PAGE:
Clenched fists

Ever look at a boxer demonstrating a combination of punches?

Make a fist with the tips of your fingers touching your palm. Now open a gap between your fingers and palm. Oh, maybe a half inch. That’s the way I´ve seen pro boxers holds their hands - at least when he´s demonstrating.

What strikes me is, whether it´s Muhammed Ali or journeyman fighter, I have never seen one of them clench his fists tightly.

So, that´s my question. Do boxers keep their fists loose like that throughout a fight?

How about street fighting? I cannot imagine being in a bare knuckle brawl with loose fists.

As a very amateur boxer, I’ll give my take.

Basically, unless you’re actually punching something (and punching it hard, i.e. bags, focus mitts, your opponent in a full-contact match), you generally keep your fists “open.” This is because clenching your fists 1) tenses up your forearms (which leads to your upper arms and shoulders), tiring you out quickly 2) you do a lot of stuff open-handed (catching punches, parrying, etc.) 3) if you’re doing some light sparring, you keep your fists open so you don’t throw a full-strength punch at your partner, knocking him silly.

The other thing that you have to remember is that when boxing, you generally don’t get a tight fist anyway because you have wrist wraps and the gloves which keep you from closing your fist as tightly as you could without the encumbrance. The amount of time that a boxer spends taped and/or with the gloves on, this position becomes natural and just what you adopt even when shadowboxing.

I should add that really the only time you clench your fist tightly (as stated, as tightly as you can with all that stuff on them) is about the last few inches before you actually punch your opponent - even en route, the fist is open. The idea being that when you’re tense you are using a lot of energy doing essentially nothing and restricting your mobility. Thus the only two times you want to tense are 1) when a punch lands or 2) when you are hit with certain types of punches.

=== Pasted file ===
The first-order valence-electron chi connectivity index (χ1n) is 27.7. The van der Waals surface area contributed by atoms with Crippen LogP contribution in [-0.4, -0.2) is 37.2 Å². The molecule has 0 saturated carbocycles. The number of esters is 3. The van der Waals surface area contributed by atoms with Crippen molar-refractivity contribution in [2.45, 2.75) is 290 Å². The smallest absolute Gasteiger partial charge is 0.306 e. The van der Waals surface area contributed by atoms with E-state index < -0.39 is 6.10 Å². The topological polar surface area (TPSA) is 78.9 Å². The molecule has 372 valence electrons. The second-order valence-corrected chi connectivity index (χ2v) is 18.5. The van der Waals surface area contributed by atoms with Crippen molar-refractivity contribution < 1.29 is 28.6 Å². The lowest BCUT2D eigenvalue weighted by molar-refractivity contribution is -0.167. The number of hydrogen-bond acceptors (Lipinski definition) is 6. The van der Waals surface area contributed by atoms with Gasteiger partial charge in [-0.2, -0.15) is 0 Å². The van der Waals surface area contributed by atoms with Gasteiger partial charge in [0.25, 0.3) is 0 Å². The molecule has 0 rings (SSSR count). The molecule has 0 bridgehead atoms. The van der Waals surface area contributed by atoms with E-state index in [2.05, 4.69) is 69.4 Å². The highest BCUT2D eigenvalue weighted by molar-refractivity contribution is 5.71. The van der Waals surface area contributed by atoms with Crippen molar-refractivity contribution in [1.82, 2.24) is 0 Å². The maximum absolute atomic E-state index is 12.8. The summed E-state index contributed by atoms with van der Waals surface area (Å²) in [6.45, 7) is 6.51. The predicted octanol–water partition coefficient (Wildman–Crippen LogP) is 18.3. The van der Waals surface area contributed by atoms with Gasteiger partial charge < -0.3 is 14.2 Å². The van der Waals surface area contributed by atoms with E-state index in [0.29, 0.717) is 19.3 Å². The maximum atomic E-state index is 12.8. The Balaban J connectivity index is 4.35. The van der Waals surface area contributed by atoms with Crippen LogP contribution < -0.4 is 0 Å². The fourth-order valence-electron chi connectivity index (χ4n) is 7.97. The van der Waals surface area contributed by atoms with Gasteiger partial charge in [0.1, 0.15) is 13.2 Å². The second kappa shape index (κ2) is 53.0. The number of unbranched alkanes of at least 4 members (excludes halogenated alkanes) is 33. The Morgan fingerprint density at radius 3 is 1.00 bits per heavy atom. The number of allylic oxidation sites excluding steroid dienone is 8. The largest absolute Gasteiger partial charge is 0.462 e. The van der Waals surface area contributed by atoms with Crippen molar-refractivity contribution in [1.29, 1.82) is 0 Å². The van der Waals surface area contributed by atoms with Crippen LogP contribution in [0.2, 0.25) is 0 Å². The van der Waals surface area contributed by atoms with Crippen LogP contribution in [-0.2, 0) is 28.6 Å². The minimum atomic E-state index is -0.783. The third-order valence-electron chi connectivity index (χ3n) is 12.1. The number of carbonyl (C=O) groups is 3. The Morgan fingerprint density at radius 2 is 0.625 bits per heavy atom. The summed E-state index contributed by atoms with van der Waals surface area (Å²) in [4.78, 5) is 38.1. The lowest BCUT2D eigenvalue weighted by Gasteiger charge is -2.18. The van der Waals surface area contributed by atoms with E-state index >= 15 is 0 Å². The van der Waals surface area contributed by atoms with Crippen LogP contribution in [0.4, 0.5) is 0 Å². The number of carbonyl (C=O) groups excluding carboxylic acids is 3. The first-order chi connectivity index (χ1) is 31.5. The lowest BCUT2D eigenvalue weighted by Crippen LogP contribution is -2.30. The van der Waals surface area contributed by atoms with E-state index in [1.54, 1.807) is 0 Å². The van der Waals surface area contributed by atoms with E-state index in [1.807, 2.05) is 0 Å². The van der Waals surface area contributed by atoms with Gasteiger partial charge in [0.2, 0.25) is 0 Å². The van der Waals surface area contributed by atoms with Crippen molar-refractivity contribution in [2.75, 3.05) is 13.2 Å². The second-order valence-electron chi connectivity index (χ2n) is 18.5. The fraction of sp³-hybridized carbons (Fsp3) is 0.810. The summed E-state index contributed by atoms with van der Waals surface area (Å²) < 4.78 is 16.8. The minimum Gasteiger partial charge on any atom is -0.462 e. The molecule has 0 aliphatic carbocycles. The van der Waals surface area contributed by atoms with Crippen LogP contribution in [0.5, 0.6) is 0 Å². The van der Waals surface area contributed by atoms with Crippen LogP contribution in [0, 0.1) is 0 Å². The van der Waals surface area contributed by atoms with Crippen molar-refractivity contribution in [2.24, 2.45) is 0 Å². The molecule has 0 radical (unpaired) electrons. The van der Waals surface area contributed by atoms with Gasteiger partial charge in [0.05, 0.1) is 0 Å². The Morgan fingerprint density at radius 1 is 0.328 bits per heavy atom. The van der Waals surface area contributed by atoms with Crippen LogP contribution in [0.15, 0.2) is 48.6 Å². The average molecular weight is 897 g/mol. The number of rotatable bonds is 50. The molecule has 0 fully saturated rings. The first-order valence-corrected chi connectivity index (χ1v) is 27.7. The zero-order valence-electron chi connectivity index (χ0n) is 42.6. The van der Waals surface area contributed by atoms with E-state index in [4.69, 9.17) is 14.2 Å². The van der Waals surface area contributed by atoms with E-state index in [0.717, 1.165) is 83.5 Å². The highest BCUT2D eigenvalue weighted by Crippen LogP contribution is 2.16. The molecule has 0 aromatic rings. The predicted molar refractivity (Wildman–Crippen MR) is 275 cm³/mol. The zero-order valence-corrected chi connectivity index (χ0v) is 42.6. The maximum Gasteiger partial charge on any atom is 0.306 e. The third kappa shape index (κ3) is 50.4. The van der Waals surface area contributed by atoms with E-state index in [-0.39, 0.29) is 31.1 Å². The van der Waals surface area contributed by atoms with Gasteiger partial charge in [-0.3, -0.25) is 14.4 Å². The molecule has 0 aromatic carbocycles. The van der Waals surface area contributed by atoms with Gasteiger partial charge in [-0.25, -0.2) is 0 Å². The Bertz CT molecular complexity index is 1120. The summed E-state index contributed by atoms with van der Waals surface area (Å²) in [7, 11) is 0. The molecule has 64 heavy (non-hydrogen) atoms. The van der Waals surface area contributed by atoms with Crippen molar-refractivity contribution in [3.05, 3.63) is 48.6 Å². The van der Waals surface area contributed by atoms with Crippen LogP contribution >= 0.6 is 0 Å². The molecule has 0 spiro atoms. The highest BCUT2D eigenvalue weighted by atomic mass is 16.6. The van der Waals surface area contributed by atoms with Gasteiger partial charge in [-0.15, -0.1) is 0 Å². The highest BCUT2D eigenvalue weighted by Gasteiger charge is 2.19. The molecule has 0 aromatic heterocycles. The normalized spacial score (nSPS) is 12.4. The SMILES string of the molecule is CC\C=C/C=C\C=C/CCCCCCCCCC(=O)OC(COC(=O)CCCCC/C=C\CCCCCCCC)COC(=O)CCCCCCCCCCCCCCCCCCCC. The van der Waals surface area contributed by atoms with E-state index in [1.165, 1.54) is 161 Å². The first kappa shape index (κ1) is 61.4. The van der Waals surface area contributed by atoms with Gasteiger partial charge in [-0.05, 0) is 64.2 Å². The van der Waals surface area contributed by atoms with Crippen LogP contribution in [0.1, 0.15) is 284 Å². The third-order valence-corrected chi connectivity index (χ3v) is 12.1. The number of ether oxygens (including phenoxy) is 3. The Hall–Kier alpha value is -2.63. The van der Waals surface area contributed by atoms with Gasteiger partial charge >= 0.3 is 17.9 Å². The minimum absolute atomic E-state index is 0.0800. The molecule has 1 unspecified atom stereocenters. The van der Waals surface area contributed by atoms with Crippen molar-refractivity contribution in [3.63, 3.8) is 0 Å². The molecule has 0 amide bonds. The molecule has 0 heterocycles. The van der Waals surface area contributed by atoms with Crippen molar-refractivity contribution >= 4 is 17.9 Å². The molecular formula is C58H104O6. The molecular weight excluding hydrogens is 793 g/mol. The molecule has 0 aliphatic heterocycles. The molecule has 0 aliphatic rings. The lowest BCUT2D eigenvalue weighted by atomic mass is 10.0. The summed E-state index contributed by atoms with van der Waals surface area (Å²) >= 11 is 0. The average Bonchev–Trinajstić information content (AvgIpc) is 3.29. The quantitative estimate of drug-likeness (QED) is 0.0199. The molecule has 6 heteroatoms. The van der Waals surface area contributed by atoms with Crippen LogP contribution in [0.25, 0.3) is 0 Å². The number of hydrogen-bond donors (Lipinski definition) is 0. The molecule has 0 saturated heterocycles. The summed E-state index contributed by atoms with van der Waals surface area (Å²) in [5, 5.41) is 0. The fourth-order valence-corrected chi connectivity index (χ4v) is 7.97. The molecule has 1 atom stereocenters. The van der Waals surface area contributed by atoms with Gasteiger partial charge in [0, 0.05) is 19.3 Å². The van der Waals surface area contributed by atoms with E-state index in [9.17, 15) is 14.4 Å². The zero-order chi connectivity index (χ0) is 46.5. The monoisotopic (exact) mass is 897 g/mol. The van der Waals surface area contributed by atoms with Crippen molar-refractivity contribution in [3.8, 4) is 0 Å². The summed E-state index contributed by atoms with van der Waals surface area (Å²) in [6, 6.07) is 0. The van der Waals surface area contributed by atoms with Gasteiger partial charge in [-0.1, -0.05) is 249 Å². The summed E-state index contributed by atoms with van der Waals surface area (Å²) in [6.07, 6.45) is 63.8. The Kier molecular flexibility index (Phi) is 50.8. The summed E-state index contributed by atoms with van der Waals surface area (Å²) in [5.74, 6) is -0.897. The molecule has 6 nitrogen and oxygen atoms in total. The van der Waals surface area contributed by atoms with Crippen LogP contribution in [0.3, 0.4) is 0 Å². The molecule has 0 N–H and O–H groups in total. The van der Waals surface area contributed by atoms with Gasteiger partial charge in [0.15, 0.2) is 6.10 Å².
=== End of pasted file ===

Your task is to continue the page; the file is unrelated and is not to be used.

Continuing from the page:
Unprotected (ie, no tape/gloves) full-force punches with unclenched fists = very very bad. It’s a very bad habit to get into. If you hit something hard like that, fingers can break/be dislocated way more easily than with a proper fist.

Sensible inputs.

When I imitate the pros, i.e., shadow with box ‘loose’ fists, it seems I can punch faster. Anyone else experience this?

And if I´m not mistaken, boxing gloves were developed, to protect the boxer’s hands, not to soften a punch. In fact, I wouldn’t be surprised if the gloves increase the devastation of a punch.

This is psychological, like when guys in high school said you could run faster by keeping your hand open rather than clenching. (Guys in my HS anyway) Boxing gloves will never allow you to form a fully clenched fist due to tape and padding.

In addition the fights I’ve been in were never boxing matches. There’s something to be said for “brass knuckles” but they are rare in honest fights. I once saw a guy use a pipe (smoking type, not plumbing to give you an idea of size) and he thought it would, by holding it, give his fist an extra advantage.

You should have seen those fingers when the flesh and bones couldn’t absorb the shock. shudder

I think they’re actually to protect your opponent’s face… In regulation 6/8 oz gloves, there’s surprisingly little padding.

Ancient Greek boxing matches had these studded leather hand wraps that were specifically for turning your opponent’s face to hamburger.

Re: punching speed: see my comment about keeping your fist open until the last second. Boxing’s all about the snap not the push.

Re: punching with your fingers: punching with anything other than your first two knuckles is a bad idea, but you have a surprisingly wide berth as far as how open your fingers can be and still hit with the knuckles. That said, the tighter the fist the better.

I never understood the brass knux. I always figured they’d break your hands.

Boxing gloves are to prevent cuts – making boxing a less bloody, more “civilized” sport. They do, however, protect the hands somewhat, allowing greater force to be used, and – according to some – increasing the incidence of brain damage in boxers.

A properly made set of brass knuckles will fit solidly in the hand, and will transmit all of the impact to your palm. The “ring” types are not intended for hitting harder as much as for making a relatively light punch more devastating.

I bought some brass knuckles when I was younger not because I planned on hurting someone but because I thought they were nifty and I found them recently and punched a brick wall a couple of times very hard and it chipped the wall, It did not really hurt my hand but I noticed later I did break the skin, let’s just the person who gets punched in the face with brass knuckles is going to be in a lot more pain than the person who punches them.

make that let’s just say the person who gets punched in the face with brass knuckles is going to be in a lot more pain than the person who punches them.